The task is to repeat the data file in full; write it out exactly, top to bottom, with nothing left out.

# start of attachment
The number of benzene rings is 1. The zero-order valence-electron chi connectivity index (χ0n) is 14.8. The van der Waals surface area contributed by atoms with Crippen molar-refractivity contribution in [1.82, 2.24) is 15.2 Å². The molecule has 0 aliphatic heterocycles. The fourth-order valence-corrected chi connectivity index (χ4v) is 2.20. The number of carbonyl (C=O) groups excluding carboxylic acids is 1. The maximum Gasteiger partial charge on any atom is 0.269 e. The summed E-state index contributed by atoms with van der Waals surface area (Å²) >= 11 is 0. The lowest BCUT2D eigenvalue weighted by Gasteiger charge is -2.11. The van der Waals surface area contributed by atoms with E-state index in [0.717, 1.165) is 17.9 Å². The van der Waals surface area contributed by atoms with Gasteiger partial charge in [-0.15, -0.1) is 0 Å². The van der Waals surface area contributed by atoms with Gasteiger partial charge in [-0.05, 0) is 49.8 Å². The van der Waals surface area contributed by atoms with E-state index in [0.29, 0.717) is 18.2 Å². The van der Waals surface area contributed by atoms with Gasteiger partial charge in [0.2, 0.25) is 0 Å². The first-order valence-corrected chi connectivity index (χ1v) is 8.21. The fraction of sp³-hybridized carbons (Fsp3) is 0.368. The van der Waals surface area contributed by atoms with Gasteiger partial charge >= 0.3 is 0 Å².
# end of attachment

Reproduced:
The number of benzene rings is 1. The zero-order valence-electron chi connectivity index (χ0n) is 14.8. The van der Waals surface area contributed by atoms with Crippen molar-refractivity contribution in [1.82, 2.24) is 15.2 Å². The molecule has 0 aliphatic heterocycles. The fourth-order valence-corrected chi connectivity index (χ4v) is 2.20. The number of carbonyl (C=O) groups excluding carboxylic acids is 1. The maximum Gasteiger partial charge on any atom is 0.269 e. The summed E-state index contributed by atoms with van der Waals surface area (Å²) >= 11 is 0. The lowest BCUT2D eigenvalue weighted by Gasteiger charge is -2.11. The van der Waals surface area contributed by atoms with E-state index in [0.717, 1.165) is 17.9 Å². The van der Waals surface area contributed by atoms with Gasteiger partial charge in [-0.15, -0.1) is 0 Å². The van der Waals surface area contributed by atoms with Gasteiger partial charge in [-0.05, 0) is 49.8 Å². The van der Waals surface area contributed by atoms with E-state index in [0.29, 0.717) is 18.2 Å². The van der Waals surface area contributed by atoms with Gasteiger partial charge in [0.2, 0.25) is 0 Å². The first-order valence-corrected chi connectivity index (χ1v) is 8.21. The fraction of sp³-hybridized carbons (Fsp3) is 0.368. The van der Waals surface area contributed by atoms with Gasteiger partial charge >= 0.3 is 0 Å².